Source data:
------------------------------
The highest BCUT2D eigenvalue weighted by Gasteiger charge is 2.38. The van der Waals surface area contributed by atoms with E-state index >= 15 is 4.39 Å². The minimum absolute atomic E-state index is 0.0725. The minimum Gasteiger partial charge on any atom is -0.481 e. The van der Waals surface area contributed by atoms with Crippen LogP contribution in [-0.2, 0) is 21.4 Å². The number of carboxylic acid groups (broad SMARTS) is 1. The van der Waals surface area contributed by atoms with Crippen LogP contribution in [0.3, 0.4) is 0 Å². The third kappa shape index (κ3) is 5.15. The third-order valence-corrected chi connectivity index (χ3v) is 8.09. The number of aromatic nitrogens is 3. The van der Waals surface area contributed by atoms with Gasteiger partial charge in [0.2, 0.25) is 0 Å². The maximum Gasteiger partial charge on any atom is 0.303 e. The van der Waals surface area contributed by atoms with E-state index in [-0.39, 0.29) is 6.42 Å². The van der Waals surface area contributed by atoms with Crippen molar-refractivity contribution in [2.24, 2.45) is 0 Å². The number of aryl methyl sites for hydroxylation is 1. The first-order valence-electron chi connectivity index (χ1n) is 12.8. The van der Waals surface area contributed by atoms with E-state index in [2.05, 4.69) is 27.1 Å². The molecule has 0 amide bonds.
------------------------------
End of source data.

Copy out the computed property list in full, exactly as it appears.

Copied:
The highest BCUT2D eigenvalue weighted by Gasteiger charge is 2.38. The van der Waals surface area contributed by atoms with E-state index >= 15 is 4.39 Å². The minimum absolute atomic E-state index is 0.0725. The minimum Gasteiger partial charge on any atom is -0.481 e. The van der Waals surface area contributed by atoms with Crippen LogP contribution in [-0.2, 0) is 21.4 Å². The number of carboxylic acid groups (broad SMARTS) is 1. The van der Waals surface area contributed by atoms with Crippen LogP contribution in [0.3, 0.4) is 0 Å². The third kappa shape index (κ3) is 5.15. The third-order valence-corrected chi connectivity index (χ3v) is 8.09. The number of aromatic nitrogens is 3. The van der Waals surface area contributed by atoms with Gasteiger partial charge in [0.2, 0.25) is 0 Å². The maximum Gasteiger partial charge on any atom is 0.303 e. The van der Waals surface area contributed by atoms with E-state index in [-0.39, 0.29) is 6.42 Å². The van der Waals surface area contributed by atoms with Crippen molar-refractivity contribution in [2.24, 2.45) is 0 Å². The number of aryl methyl sites for hydroxylation is 1. The first-order valence-electron chi connectivity index (χ1n) is 12.8. The van der Waals surface area contributed by atoms with E-state index in [2.05, 4.69) is 27.1 Å². The molecule has 0 amide bonds.